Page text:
Diversity and inclusion is a buzzword in the business world, and countless company websites tout their commitment to building diverse teams and inclusive cultures.

Human resource departments are instilling D&I training for hiring managers and discussing their role in hiring diverse employees, and creating a culture of inclusion. But what does this all mean and why should companies care?

Most of us are likely familiar with Simon Sinek’s Golden Circle model, which posits that a company’s why is its most significant differentiator in the market. According to Sinek, inspired leaders and inspired organizations think, act, and communicate from their ‘why’, they know why they do what they do, and they have a sense of purpose as individuals and as an organization. One of the most significant ways to empower an individual with a sense of ‘why’ is to acknowledge, celebrate, and encourage their unique perspective and recognize how this authenticity directly contributes to the why’ of the organization.

Done well, D&I actively recognizes that it is diverse backgrounds, worldviews, ideas, and cultural lenses that influence innovation, productivity, employee retention, and, yes, revenue. It might just be the best way to define your company’s ‘why’ because it recognizes and celebrates the unique contribution of each individual. The case for diversity and inclusion as a moral issue can always be made, but addressing the issue needs to be more than optics – it’s simply the right thing to do. The reality is that diversity and inclusion is a crucial ingredient for creating a workplace that fosters a culture of leadership and healthy employee engagement.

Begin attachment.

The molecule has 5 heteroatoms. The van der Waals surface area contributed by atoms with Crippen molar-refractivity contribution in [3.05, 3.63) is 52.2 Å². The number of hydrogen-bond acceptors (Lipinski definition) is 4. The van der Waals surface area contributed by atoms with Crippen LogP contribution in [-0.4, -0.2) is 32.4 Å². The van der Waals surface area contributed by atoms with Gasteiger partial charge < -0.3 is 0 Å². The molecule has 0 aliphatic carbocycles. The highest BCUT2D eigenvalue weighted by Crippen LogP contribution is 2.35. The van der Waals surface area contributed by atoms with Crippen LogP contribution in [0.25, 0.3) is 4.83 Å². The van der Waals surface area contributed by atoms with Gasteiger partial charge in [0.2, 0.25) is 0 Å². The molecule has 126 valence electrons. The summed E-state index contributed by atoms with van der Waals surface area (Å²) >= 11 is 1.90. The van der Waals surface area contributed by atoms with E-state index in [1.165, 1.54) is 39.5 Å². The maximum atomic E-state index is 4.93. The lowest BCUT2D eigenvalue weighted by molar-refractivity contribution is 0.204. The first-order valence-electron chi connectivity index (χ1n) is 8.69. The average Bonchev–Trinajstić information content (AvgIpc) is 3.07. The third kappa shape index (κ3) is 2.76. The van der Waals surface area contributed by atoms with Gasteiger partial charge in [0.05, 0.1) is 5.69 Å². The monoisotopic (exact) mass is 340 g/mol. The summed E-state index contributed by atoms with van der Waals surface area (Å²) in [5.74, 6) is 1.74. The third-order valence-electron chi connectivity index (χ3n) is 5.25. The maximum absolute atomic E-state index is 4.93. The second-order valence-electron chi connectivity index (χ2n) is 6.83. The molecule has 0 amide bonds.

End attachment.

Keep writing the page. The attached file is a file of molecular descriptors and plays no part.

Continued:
Unfortunately, diversity is not as simple as going out and recruiting diverse candidates, and it’s much more than that. The first step is acknowledging the importance of diverse perspectives which starts with our organizational ability to increase our own self-awareness and collectively put individual unconscious biases to rest and choose to see that everyone has something to contribute regardless of gender, disability, race, color, religion, sexual orientation, creed or any other criterion. 

The second step is up to companies – companies also need to focus on retaining diverse talent, which can be difficult. Diverse employees are often hired to share new ideas, lead change, and bring different perspectives. A lack of inclusiveness sometimes causes those viewpoints to be devalued by the team or employer. Even after an employee has spent some time in an organization, dismissiveness leaves many feeling undervalued and unable to instill initiatives or programs they were hired to complete. This can lead one to believe that D&I isn’t any more than a PR play in some instances.

One sure-fire way to increase retention is by creating a culture of leadership. This starts with finding the right leadership who purposefully seek out diverse perspectives and embrace inclusiveness of thought. These leaders have a direct impact on improving employee engagement because they build cultures where employees feel supported, heard, and seen. Employees are both happier at work and more likely to stay in an organization when they feel that their unique viewpoint directly contributes to the mission of the organization – when people believe in and feel they are part of the organization’s ‘why.‘ This is not just healthy for employees, it’s crucial to an organization’s bottom line. Disengaged employees cost companies up to $600 billion in lost productivity annually. This doesn’t factor in the high turnover costs for employee attrition…

Organizations that espouse true D&I recognize that every individual within the organization brings a unique perspective and contribution to the organization’s ‘why’ and thus, organizations actively seek out hiring individuals from diverse backgrounds and keep them by creating a culture of inclusiveness. There is power in embracing different beliefs, ideas, experiences, and ways of ‘doing’. This is an impetus for an organizational culture built on a foundation of employee engagement, transparent leadership, and the active recognition of the contributions of each employee.